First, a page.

Values of S(E0) are typically 10^−3-10^3 keV*b, but are damped by a huge factor when involving a beta decay, due to the relation between the intermediate bound state (e.g. diproton) half-life and the beta decay half-life, as in the proton–proton chain reaction. Note that typical core temperatures in main-sequence stars give kT of the order of keV.

Thus, the limiting reaction in the CNO cycle, proton capture by 14
, has S(E0) ~ S(0) = 3.5 keV b, while the limiting reaction in the proton-proton chain reaction, the creation of deuterium from two protons, has a much lower S(E0) ~ S(0) = 4*10−22 keV b.[35][36] Incidentally, since the former reaction has a much higher Gamow factor, and due to the relative abundance of elements in typical stars, the two reaction rates are equal at a temperature value that is within the core temperature ranges of main-sequence stars.

Hoyle, F. (1946). "The synthesis of the elements from hydrogen". Monthly Notices of the Royal Astronomical Society. 106 (5): 343–383. Bibcode:1946MNRAS.106..343H. doi:10.1093/mnras/106.5.343.
Hoyle, F. (1954). "On Nuclear Reactions Occurring in Very Hot STARS. I. The Synthesis of Elements from Carbon to Nickel". The Astrophysical Journal Supplement Series. 1: 121. Bibcode:1954ApJS....1..121H. doi:10.1086/190005.
Burbidge, E. M.; Burbidge, G. R.; Fowler, W.A.; Hoyle, F. (1957). "Synthesis of the Elements in Stars" (PDF). Reviews of Modern Physics. 29 (4): 547–650. Bibcode:1957RvMP...29..547B. doi:10.1103/RevModPhys.29.547.
Suess, H. E.; Urey, H. C. (1956). "Abundances of the Elements". Reviews of Modern Physics. 28 (1): 53–74. Bibcode:1956RvMP...28...53S. doi:10.1103/RevModPhys.28.53.
Clayton, D. D. (1968). Principles of Stellar Evolution and Nucleosynthesis. University of Chicago Press.
Eddington, A. S. (1920). "The internal constitution of the stars". The Observatory. 43 (1341): 341–358. Bibcode:1920Obs....43..341E. doi:10.1126/science.52.1341.233. PMID 17747682.
Eddington, A. S (1920). "The Internal Constitution of the Stars". Nature. 106 (2653): 14. Bibcode:1920Natur.106...14E. doi:10.1038/106014a0. PMID 17747682.
Selle, D. (October 2012). "Why the Stars Shine" (PDF). Guidestar. Houston Astronomical Society. pp. 6–8. Archived (PDF) from the original on 2013-12-03.
Krane, K. S., Modern Physics (Hoboken, NJ: Wiley, 1983), p. 410.
Bethe, H. A. (1939). "Energy Production in Stars". Physical Review. 55 (5): 434–456. Bibcode:1939PhRv...55..434B. doi:10.1103/PhysRev.55.434. PMID 17835673.
Lang, K. R. (2013). The Life and Death of Stars. Cambridge University Press. p. 167. ISBN 978-1-107-01638-5..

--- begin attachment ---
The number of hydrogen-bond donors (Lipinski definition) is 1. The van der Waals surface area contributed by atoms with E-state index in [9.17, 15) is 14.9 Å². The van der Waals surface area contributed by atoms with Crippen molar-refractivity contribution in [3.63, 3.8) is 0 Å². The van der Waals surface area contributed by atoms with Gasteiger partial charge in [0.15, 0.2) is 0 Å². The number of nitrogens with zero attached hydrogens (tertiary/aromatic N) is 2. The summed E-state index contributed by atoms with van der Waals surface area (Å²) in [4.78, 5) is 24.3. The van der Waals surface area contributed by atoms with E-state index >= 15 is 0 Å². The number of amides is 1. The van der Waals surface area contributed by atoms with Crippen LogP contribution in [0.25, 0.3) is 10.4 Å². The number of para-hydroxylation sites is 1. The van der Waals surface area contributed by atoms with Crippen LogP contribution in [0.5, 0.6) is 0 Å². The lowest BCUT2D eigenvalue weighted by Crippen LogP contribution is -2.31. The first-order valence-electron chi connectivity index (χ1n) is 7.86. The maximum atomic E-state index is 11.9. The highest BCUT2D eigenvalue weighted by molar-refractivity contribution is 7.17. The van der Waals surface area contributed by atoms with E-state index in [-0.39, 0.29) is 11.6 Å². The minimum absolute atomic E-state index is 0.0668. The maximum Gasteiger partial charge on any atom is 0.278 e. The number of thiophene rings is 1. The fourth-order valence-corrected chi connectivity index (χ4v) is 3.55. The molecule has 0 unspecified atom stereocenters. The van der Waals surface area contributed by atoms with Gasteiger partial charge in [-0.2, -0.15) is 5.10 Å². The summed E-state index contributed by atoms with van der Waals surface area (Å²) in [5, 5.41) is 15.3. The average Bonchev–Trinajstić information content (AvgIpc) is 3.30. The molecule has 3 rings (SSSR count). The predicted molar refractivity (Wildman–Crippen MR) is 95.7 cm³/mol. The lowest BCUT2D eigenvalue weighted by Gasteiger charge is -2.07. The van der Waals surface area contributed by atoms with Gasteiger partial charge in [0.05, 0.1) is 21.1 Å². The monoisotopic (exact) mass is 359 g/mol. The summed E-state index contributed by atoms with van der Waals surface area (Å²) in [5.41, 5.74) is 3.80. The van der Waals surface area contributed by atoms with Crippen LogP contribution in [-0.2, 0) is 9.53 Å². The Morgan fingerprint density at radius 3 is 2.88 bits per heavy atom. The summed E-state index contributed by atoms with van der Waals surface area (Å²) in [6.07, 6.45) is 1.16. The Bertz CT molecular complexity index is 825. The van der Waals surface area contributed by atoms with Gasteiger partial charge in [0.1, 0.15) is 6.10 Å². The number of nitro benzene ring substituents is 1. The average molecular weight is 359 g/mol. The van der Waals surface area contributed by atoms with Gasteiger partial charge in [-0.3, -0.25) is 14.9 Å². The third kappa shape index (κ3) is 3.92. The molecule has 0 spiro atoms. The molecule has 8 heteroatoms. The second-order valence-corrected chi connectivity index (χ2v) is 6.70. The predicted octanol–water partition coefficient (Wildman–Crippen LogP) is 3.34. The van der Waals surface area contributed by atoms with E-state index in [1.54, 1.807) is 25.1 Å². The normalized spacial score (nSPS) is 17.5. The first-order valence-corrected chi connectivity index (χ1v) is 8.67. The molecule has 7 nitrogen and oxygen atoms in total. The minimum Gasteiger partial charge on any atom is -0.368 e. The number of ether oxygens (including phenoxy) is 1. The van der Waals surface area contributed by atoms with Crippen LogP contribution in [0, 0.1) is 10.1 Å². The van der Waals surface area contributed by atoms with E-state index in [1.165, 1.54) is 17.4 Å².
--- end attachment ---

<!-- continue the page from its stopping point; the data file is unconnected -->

Clayton, D. D. (2007). "History of Science: Hoyle's Equation". Science. 318 (5858): 1876–1877. doi:10.1126/science.1151167. PMID 18096793. S2CID 118423007.
Cameron, A. G. W. (1957). Stellar Evolution, Nuclear Astrophysics, and Nucleogenesis (PDF) (Report). Atomic Energy of Canada Limited. Report CRL-41.
Clayton, D. D.; Fowler, W. A.; Hull, T. E.; Zimmerman, B. A. (1961). "Neutron capture chains in heavy element synthesis". Annals of Physics. 12 (3): 331–408. Bibcode:1961AnPhy..12..331C. doi:10.1016/0003-4916(61)90067-7.
Seeger, P. A.; Fowler, W. A.; Clayton, D. D. (1965). "Nucleosynthesis of Heavy Elements by Neutron Capture". The Astrophysical Journal Supplement Series. 11: 121–126. Bibcode:1965ApJS...11..121S. doi:10.1086/190111.
Bodansky, D.; Clayton, D. D.; Fowler, W. A. (1968). "Nucleosynthesis During Silicon Burning". Physical Review Letters. 20 (4): 161–164. Bibcode:1968PhRvL..20..161B. doi:10.1103/PhysRevLett.20.161.
Bodansky, D.; Clayton, D. D.; Fowler, W. A. (1968). "Nuclear Quasi-Equilibrium during Silicon Burning". The Astrophysical Journal Supplement Series. 16: 299. Bibcode:1968ApJS...16..299B. doi:10.1086/190176.
Clayton, D. D. (1964). "Cosmoradiogenic Chronologies of Nucleosynthesis". The Astrophysical Journal. 139: 637. Bibcode:1964ApJ...139..637C. doi:10.1086/147791.
Jones, Lauren V. (2009), Stars and galaxies, Greenwood guides to the universe, ABC-CLIO, pp. 65–67, ISBN 978-0-313-34075-8
Böhm-Vitense, Erika (1992), Introduction to Stellar Astrophysics, 3, Cambridge University Press, pp. 93–100, ISBN 978-0-521-34871-3
Reiners, A.; Basri, G. (March 2009). "On the magnetic topology of partially and fully convective stars". Astronomy and Astrophysics. 496 (3): 787–790.arXiv:0901.1659. Bibcode:2009A&A...496..787R. doi:10.1051/0004-6361:200811450. S2CID 15159121.
de Loore, Camiel W. H.; Doom, C. (1992), Structure and evolution of single and binary stars, Astrophysics and space science library, 179, Springer, pp. 200–214, ISBN 978-0-7923-1768-5
Jeffrey, C. Simon (2010), Goswami, A.; Reddy, B. E. (eds.), "Principles and Perspectives in Cosmochemistry", Astrophysics and Space Science Proceedings, Springer, 16: 64–66, Bibcode:2010ASSP...16.....G, doi:10.1007/978-3-642-10352-0, ISBN 978-3-642-10368-1
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Agostini, M.; Altenmüller, K.; Appel, S.; Atroshchenko, V.; Bagdasarian, Z.; Basilico, D.; Bellini, G.; Benziger, J.; Biondi, R.; Bravo, D.; Caccianiga, B. (25 November 2020). "Experimental evidence of neutrinos produced in the CNO fusion cycle in the Sun". Nature. 587 (7835): 577–582. doi:10.1038/s41586-020-2934-0. ISSN 1476-4687. PMID 33239797. "This result therefore paves the way towards a direct measurement of the solar metallicity using CNO neutrinos. Our findings quantify the relative contribution of CNO fusion in the Sun to be of the order of 1 per cent."